Shelby Miller was one of the best rookies in baseball this season, throwing 173 innings with a 3.06 ERA and 169 strikeouts while winning 15 games, but the 22-year-old right-hander was a non-factor for the Cardinals during the playoffs and appeared in just one game as a mop-up reliever.
After the Game 6 loss last night Miller was asked about his lack of a postseason role and told Derrick Goold of the St. Louis Post Dispatch:
There could be something that I don’t know about going on. Maybe I’ll have some understanding in the offseason. I think it’s more they’re just looking out for me, innings-wise. I don’t feel fatigued. I don’t feel tired. I feel really good. There is probably some answer that I don’t know about. I’ll wait to hear it.
That’s a pretty diplomatic, smart answer from a 22-year-old rookie, especially in the wake of his team losing the World Series, but the Cardinals choosing not to utilize Miller at all will certainly be questioned.
General manager John Mozeliak and manager Mike Matheny have both explained that it was a workload-related issue, as they felt Miller showed signs of fatigue down the stretch. Of course, by the NLCS and World Series part of their reasoning for not using Miller was that he’d gone so long without pitching, which … well, that’s a cycle you can’t break.
CC Sabathia‘s contract is set to expire this offseason, but for the long-tenured left-hander, nowhere feels more like home than New York. “I want to see this through,” Sabathia told reporters after a devastating Game 7 loss in the ALCS. “This is where I want to play.” Yankees’ GM Brian Cashman spoke warmly of the veteran starter, but would make no public guarantees that he’d return to the team next spring.
Sabathia, 37, just topped off his 17th season in the big leagues and his eighth career postseason run. He went 14-5 in 27 starts and put up a 3.69 ERA, 3.0 BB/9 and 7.3 SO/9 in 148 2/3 innings, good for 1.9 fWAR. He looked solid in the playoffs, too, propelling the team to a much-needed win in Game 5 of the ALDS and returning in the Championship Series with six scoreless innings in Game 3. His season ended on a sour note during Game 7, however. He lasted just 3 1/3 innings against a dynamic Astros’ offense, allowing one run on five hits and three walks and failing to record a single strikeout for the first time in 23 career postseason appearances.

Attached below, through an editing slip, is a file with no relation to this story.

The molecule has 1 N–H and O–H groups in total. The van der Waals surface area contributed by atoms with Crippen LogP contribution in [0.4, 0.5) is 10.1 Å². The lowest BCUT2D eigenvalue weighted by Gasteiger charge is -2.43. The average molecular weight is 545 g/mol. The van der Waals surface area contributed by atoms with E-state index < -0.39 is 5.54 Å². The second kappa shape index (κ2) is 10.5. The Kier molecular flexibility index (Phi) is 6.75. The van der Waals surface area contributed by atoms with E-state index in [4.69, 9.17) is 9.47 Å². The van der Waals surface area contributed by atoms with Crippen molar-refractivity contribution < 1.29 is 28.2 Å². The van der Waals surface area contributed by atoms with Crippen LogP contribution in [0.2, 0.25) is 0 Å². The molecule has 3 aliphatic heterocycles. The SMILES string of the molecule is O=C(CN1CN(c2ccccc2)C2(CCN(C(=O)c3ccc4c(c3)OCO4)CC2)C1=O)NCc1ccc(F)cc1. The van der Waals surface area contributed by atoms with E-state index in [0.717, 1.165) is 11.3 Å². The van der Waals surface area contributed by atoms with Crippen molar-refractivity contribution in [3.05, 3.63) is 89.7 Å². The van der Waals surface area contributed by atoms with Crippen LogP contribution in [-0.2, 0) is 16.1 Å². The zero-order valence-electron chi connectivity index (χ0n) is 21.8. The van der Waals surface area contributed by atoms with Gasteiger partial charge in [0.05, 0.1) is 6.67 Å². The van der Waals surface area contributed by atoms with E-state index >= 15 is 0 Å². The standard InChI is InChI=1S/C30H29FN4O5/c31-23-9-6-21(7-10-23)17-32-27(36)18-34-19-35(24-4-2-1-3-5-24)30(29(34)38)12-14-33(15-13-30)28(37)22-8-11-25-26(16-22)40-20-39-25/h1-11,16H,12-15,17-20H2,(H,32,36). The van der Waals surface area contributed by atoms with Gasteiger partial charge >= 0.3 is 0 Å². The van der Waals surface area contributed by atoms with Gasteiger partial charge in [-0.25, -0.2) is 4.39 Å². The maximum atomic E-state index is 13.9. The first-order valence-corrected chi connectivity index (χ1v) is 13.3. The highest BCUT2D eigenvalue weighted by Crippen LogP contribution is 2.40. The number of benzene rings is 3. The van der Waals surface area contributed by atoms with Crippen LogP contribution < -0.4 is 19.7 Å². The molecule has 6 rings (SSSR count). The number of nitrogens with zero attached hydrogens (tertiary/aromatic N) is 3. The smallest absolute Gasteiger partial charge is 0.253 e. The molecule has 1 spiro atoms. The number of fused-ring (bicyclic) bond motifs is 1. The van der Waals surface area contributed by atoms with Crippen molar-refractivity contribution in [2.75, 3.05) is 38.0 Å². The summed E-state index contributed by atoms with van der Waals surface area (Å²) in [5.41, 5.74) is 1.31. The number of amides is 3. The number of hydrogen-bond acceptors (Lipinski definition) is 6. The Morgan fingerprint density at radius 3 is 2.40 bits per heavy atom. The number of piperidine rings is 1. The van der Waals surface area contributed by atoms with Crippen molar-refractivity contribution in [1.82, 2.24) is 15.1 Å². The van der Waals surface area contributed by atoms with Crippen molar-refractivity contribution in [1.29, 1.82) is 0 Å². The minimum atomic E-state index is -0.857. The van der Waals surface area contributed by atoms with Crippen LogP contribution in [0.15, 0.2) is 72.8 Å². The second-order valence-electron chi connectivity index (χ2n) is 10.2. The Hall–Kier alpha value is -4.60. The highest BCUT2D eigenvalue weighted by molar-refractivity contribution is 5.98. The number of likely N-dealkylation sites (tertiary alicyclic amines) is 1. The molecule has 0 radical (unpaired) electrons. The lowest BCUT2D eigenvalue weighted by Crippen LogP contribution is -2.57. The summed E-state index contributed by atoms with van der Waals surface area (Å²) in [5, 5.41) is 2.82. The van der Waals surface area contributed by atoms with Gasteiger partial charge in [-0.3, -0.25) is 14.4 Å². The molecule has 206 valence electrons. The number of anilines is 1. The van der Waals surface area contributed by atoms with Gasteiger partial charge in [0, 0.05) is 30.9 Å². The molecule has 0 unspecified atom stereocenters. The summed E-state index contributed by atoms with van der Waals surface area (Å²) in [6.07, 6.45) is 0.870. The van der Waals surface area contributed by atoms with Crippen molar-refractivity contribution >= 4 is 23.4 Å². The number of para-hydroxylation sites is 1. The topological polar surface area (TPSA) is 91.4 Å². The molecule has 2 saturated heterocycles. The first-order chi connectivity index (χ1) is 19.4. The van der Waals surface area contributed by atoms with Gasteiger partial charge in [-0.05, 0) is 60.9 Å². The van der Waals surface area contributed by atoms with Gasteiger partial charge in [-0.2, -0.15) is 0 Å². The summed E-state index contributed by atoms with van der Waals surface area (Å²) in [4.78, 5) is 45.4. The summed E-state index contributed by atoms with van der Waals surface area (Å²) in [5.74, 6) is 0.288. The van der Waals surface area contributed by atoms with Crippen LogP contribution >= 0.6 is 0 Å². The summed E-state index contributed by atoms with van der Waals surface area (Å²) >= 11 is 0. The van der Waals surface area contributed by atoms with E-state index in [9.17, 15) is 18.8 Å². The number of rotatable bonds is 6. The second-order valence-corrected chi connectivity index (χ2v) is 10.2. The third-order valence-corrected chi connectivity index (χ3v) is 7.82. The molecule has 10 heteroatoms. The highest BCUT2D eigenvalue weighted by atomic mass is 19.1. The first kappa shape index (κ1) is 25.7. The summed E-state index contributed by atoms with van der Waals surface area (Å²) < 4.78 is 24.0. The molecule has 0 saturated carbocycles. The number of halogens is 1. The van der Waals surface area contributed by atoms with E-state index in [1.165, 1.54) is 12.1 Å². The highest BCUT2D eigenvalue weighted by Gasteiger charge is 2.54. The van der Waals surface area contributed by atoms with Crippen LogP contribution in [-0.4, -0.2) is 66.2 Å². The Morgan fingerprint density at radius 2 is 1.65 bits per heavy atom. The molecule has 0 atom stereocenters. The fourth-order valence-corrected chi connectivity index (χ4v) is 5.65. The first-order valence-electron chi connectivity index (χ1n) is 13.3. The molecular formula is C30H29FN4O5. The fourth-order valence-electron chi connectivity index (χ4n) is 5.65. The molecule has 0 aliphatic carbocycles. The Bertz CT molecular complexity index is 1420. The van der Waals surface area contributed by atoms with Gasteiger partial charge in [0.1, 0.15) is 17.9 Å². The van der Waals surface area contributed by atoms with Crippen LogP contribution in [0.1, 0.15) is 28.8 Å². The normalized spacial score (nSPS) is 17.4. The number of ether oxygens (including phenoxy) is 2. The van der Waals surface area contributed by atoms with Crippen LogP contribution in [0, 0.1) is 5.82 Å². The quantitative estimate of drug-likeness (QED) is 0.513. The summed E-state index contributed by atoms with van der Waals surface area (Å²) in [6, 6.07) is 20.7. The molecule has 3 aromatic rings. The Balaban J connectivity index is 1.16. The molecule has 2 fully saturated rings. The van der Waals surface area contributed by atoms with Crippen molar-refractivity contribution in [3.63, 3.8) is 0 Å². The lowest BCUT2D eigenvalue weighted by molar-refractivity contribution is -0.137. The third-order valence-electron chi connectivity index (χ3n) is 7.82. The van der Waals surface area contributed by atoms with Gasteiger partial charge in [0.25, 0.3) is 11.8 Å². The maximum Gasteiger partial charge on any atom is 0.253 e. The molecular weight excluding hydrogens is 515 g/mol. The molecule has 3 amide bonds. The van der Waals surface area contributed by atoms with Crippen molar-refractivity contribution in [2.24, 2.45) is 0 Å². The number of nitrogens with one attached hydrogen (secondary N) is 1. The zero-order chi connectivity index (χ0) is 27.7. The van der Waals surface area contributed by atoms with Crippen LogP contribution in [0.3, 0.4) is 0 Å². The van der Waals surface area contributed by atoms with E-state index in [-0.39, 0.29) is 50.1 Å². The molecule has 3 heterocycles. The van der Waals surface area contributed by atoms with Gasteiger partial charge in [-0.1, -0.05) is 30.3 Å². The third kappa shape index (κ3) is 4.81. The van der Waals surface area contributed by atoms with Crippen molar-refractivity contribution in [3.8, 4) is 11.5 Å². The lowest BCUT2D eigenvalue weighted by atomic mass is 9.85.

Heading into the 2017 offseason, Sabathia finally arrived at the end of his seven-year, $161 million deal with the Yankees. While he’s repeatedly expressed a desire to keep pitching, despite rumors that his career might be on the rocks following the diagnosis of a troublesome degenerative knee condition, the decision isn’t his alone to make. Brian Cashman will also be seeking an extension with the Yankees this winter, so it’s difficult to say which impending free agents the club will try to retain — and Sabathia’s name isn’t the only one on that list. If it were up to skipper Joe Girardi, who is awaiting a decision on his own future with the organization, the decision would be a no-brainer. From MLB.com’s Bryan Hoch:
CC will always be special to me because of what he stands for and the great player that he is, the great man that he is,” Girardi said. “The wonderful teammate that he is. How he pulls a team together. He’s as good as I’ve ever been around when it comes to a clubhouse guy, a guy that will take the ball when you’re on a losing streak or that you can count on, and knowing that it could be the possible last time.